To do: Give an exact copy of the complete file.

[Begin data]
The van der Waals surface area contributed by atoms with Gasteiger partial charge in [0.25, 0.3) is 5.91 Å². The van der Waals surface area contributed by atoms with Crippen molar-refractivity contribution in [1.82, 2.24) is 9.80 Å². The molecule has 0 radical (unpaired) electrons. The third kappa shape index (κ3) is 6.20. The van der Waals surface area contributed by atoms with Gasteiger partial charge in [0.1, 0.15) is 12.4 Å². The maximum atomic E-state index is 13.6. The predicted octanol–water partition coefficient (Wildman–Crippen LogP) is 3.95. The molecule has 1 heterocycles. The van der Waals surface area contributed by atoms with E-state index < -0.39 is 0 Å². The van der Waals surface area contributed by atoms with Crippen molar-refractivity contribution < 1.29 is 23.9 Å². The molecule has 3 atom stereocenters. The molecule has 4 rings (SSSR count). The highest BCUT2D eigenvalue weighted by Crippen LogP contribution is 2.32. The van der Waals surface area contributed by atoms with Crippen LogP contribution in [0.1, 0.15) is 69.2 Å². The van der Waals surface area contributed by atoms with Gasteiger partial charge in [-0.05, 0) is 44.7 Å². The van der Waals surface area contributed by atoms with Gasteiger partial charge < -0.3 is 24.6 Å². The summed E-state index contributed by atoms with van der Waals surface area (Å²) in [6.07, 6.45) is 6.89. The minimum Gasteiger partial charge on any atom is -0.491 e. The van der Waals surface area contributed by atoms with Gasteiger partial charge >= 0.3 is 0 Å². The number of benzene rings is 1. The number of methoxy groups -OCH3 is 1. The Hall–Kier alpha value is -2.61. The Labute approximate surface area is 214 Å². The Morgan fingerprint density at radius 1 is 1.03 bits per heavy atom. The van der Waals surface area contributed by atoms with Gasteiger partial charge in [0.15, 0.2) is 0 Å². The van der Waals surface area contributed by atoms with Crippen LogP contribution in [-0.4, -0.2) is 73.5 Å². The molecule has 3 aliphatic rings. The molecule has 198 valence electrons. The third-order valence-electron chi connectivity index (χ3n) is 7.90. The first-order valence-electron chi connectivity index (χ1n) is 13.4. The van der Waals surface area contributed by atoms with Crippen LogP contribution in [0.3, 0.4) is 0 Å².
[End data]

The van der Waals surface area contributed by atoms with Gasteiger partial charge in [0.25, 0.3) is 5.91 Å². The van der Waals surface area contributed by atoms with Crippen molar-refractivity contribution in [1.82, 2.24) is 9.80 Å². The molecule has 0 radical (unpaired) electrons. The third kappa shape index (κ3) is 6.20. The van der Waals surface area contributed by atoms with Gasteiger partial charge in [0.1, 0.15) is 12.4 Å². The maximum atomic E-state index is 13.6. The predicted octanol–water partition coefficient (Wildman–Crippen LogP) is 3.95. The molecule has 1 heterocycles. The van der Waals surface area contributed by atoms with E-state index < -0.39 is 0 Å². The van der Waals surface area contributed by atoms with Crippen molar-refractivity contribution < 1.29 is 23.9 Å². The molecule has 3 atom stereocenters. The molecule has 4 rings (SSSR count). The highest BCUT2D eigenvalue weighted by Crippen LogP contribution is 2.32. The van der Waals surface area contributed by atoms with Crippen LogP contribution in [0.1, 0.15) is 69.2 Å². The van der Waals surface area contributed by atoms with Gasteiger partial charge in [-0.05, 0) is 44.7 Å². The van der Waals surface area contributed by atoms with Gasteiger partial charge < -0.3 is 24.6 Å². The summed E-state index contributed by atoms with van der Waals surface area (Å²) in [6.07, 6.45) is 6.89. The minimum Gasteiger partial charge on any atom is -0.491 e. The van der Waals surface area contributed by atoms with Gasteiger partial charge >= 0.3 is 0 Å². The number of benzene rings is 1. The number of methoxy groups -OCH3 is 1. The Hall–Kier alpha value is -2.61. The Labute approximate surface area is 214 Å². The Morgan fingerprint density at radius 1 is 1.03 bits per heavy atom. The van der Waals surface area contributed by atoms with Gasteiger partial charge in [0.15, 0.2) is 0 Å². The van der Waals surface area contributed by atoms with Crippen LogP contribution in [-0.4, -0.2) is 73.5 Å². The molecule has 3 aliphatic rings. The molecule has 198 valence electrons. The third-order valence-electron chi connectivity index (χ3n) is 7.90. The first-order valence-electron chi connectivity index (χ1n) is 13.4. The van der Waals surface area contributed by atoms with Crippen LogP contribution in [0.3, 0.4) is 0 Å².